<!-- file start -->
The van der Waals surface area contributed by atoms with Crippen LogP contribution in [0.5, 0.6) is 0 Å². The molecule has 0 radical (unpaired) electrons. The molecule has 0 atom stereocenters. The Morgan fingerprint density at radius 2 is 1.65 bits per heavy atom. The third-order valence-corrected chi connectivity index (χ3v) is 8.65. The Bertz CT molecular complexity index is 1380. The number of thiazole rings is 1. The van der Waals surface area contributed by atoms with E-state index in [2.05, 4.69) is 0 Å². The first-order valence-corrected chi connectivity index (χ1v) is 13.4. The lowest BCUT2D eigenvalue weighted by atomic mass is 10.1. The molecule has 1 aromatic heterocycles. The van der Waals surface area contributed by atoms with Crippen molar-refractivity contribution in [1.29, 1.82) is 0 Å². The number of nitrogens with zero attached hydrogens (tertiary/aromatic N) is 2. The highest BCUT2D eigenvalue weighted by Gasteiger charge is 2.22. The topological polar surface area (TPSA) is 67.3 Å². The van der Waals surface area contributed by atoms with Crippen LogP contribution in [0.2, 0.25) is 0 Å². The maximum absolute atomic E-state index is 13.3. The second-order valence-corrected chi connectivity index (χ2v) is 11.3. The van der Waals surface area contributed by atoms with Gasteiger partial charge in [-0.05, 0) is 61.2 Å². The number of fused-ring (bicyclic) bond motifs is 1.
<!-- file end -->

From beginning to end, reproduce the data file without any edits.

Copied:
The van der Waals surface area contributed by atoms with Crippen LogP contribution in [0.5, 0.6) is 0 Å². The molecule has 0 radical (unpaired) electrons. The molecule has 0 atom stereocenters. The Morgan fingerprint density at radius 2 is 1.65 bits per heavy atom. The third-order valence-corrected chi connectivity index (χ3v) is 8.65. The Bertz CT molecular complexity index is 1380. The number of thiazole rings is 1. The van der Waals surface area contributed by atoms with E-state index in [2.05, 4.69) is 0 Å². The first-order valence-corrected chi connectivity index (χ1v) is 13.4. The lowest BCUT2D eigenvalue weighted by atomic mass is 10.1. The molecule has 1 aromatic heterocycles. The van der Waals surface area contributed by atoms with Crippen molar-refractivity contribution in [1.29, 1.82) is 0 Å². The number of nitrogens with zero attached hydrogens (tertiary/aromatic N) is 2. The highest BCUT2D eigenvalue weighted by Gasteiger charge is 2.22. The topological polar surface area (TPSA) is 67.3 Å². The van der Waals surface area contributed by atoms with Crippen LogP contribution in [0.2, 0.25) is 0 Å². The maximum absolute atomic E-state index is 13.3. The second-order valence-corrected chi connectivity index (χ2v) is 11.3. The van der Waals surface area contributed by atoms with Gasteiger partial charge in [-0.05, 0) is 61.2 Å². The number of fused-ring (bicyclic) bond motifs is 1.